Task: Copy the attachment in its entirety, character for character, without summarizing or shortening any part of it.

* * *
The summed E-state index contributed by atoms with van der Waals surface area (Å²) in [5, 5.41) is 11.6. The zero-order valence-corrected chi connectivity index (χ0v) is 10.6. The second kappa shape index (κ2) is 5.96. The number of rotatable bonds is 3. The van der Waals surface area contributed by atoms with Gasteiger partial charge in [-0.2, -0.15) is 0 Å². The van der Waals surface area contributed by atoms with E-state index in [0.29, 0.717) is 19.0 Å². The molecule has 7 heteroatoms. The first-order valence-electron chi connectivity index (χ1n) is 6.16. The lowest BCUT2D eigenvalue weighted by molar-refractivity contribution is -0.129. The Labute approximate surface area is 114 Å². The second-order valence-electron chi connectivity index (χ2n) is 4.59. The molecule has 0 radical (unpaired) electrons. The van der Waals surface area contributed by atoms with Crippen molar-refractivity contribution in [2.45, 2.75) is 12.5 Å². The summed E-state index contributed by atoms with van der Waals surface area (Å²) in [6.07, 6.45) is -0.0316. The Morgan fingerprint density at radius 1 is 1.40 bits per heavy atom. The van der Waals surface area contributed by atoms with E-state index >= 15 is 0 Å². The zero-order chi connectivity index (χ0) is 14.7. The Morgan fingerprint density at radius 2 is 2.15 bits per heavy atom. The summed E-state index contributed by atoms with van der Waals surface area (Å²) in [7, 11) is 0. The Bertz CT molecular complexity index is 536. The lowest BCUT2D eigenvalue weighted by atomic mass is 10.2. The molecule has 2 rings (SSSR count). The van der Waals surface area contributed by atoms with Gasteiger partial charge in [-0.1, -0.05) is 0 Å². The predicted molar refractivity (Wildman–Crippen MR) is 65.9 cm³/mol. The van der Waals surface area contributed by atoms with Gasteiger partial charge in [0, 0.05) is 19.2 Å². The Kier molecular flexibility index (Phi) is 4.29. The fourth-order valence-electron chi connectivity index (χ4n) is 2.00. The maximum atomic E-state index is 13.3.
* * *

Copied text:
The summed E-state index contributed by atoms with van der Waals surface area (Å²) in [5, 5.41) is 11.6. The zero-order valence-corrected chi connectivity index (χ0v) is 10.6. The second kappa shape index (κ2) is 5.96. The number of rotatable bonds is 3. The van der Waals surface area contributed by atoms with Gasteiger partial charge in [-0.2, -0.15) is 0 Å². The van der Waals surface area contributed by atoms with E-state index in [0.29, 0.717) is 19.0 Å². The molecule has 7 heteroatoms. The first-order valence-electron chi connectivity index (χ1n) is 6.16. The lowest BCUT2D eigenvalue weighted by molar-refractivity contribution is -0.129. The Labute approximate surface area is 114 Å². The second-order valence-electron chi connectivity index (χ2n) is 4.59. The molecule has 0 radical (unpaired) electrons. The van der Waals surface area contributed by atoms with Crippen molar-refractivity contribution in [2.45, 2.75) is 12.5 Å². The summed E-state index contributed by atoms with van der Waals surface area (Å²) in [6.07, 6.45) is -0.0316. The Morgan fingerprint density at radius 1 is 1.40 bits per heavy atom. The van der Waals surface area contributed by atoms with E-state index >= 15 is 0 Å². The zero-order chi connectivity index (χ0) is 14.7. The Morgan fingerprint density at radius 2 is 2.15 bits per heavy atom. The summed E-state index contributed by atoms with van der Waals surface area (Å²) in [7, 11) is 0. The Bertz CT molecular complexity index is 536. The lowest BCUT2D eigenvalue weighted by atomic mass is 10.2. The molecule has 2 rings (SSSR count). The van der Waals surface area contributed by atoms with Gasteiger partial charge in [-0.1, -0.05) is 0 Å². The predicted molar refractivity (Wildman–Crippen MR) is 65.9 cm³/mol. The van der Waals surface area contributed by atoms with Gasteiger partial charge in [0, 0.05) is 19.2 Å². The Kier molecular flexibility index (Phi) is 4.29. The fourth-order valence-electron chi connectivity index (χ4n) is 2.00. The maximum atomic E-state index is 13.3.